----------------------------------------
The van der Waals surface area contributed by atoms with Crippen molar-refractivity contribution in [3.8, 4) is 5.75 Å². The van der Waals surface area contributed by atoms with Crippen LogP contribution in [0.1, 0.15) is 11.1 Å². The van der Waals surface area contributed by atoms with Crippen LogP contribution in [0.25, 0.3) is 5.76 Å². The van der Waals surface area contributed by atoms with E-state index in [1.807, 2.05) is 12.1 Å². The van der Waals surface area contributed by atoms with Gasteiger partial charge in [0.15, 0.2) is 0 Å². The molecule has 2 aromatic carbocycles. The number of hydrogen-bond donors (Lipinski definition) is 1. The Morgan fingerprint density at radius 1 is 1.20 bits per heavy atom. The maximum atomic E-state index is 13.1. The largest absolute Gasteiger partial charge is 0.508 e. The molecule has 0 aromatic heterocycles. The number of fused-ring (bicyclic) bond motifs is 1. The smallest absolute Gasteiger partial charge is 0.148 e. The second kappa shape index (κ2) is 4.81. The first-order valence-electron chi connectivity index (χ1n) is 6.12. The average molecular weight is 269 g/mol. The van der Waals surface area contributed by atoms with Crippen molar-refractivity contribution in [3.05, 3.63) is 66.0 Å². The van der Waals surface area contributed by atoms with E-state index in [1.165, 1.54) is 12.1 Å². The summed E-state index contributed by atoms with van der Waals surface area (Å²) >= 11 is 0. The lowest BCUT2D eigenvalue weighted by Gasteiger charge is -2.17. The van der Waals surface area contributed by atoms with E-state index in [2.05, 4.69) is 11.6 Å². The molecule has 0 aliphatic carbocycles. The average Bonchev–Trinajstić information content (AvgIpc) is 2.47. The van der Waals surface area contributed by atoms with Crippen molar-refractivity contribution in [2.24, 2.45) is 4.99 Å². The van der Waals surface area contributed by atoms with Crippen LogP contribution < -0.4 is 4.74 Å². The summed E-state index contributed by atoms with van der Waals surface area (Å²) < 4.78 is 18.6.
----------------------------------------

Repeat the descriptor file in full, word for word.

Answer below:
The van der Waals surface area contributed by atoms with Crippen molar-refractivity contribution in [3.8, 4) is 5.75 Å². The van der Waals surface area contributed by atoms with Crippen LogP contribution in [0.1, 0.15) is 11.1 Å². The van der Waals surface area contributed by atoms with Crippen LogP contribution in [0.25, 0.3) is 5.76 Å². The van der Waals surface area contributed by atoms with E-state index in [1.807, 2.05) is 12.1 Å². The van der Waals surface area contributed by atoms with Gasteiger partial charge in [0.15, 0.2) is 0 Å². The molecule has 2 aromatic carbocycles. The number of hydrogen-bond donors (Lipinski definition) is 1. The Morgan fingerprint density at radius 1 is 1.20 bits per heavy atom. The maximum atomic E-state index is 13.1. The largest absolute Gasteiger partial charge is 0.508 e. The molecule has 0 aromatic heterocycles. The number of fused-ring (bicyclic) bond motifs is 1. The smallest absolute Gasteiger partial charge is 0.148 e. The second kappa shape index (κ2) is 4.81. The first-order valence-electron chi connectivity index (χ1n) is 6.12. The average molecular weight is 269 g/mol. The van der Waals surface area contributed by atoms with Crippen molar-refractivity contribution in [3.05, 3.63) is 66.0 Å². The van der Waals surface area contributed by atoms with E-state index in [1.165, 1.54) is 12.1 Å². The summed E-state index contributed by atoms with van der Waals surface area (Å²) >= 11 is 0. The lowest BCUT2D eigenvalue weighted by Gasteiger charge is -2.17. The van der Waals surface area contributed by atoms with E-state index in [2.05, 4.69) is 11.6 Å². The molecule has 0 aliphatic carbocycles. The average Bonchev–Trinajstić information content (AvgIpc) is 2.47. The van der Waals surface area contributed by atoms with Crippen molar-refractivity contribution in [2.24, 2.45) is 4.99 Å². The van der Waals surface area contributed by atoms with Crippen LogP contribution < -0.4 is 4.74 Å². The summed E-state index contributed by atoms with van der Waals surface area (Å²) < 4.78 is 18.6.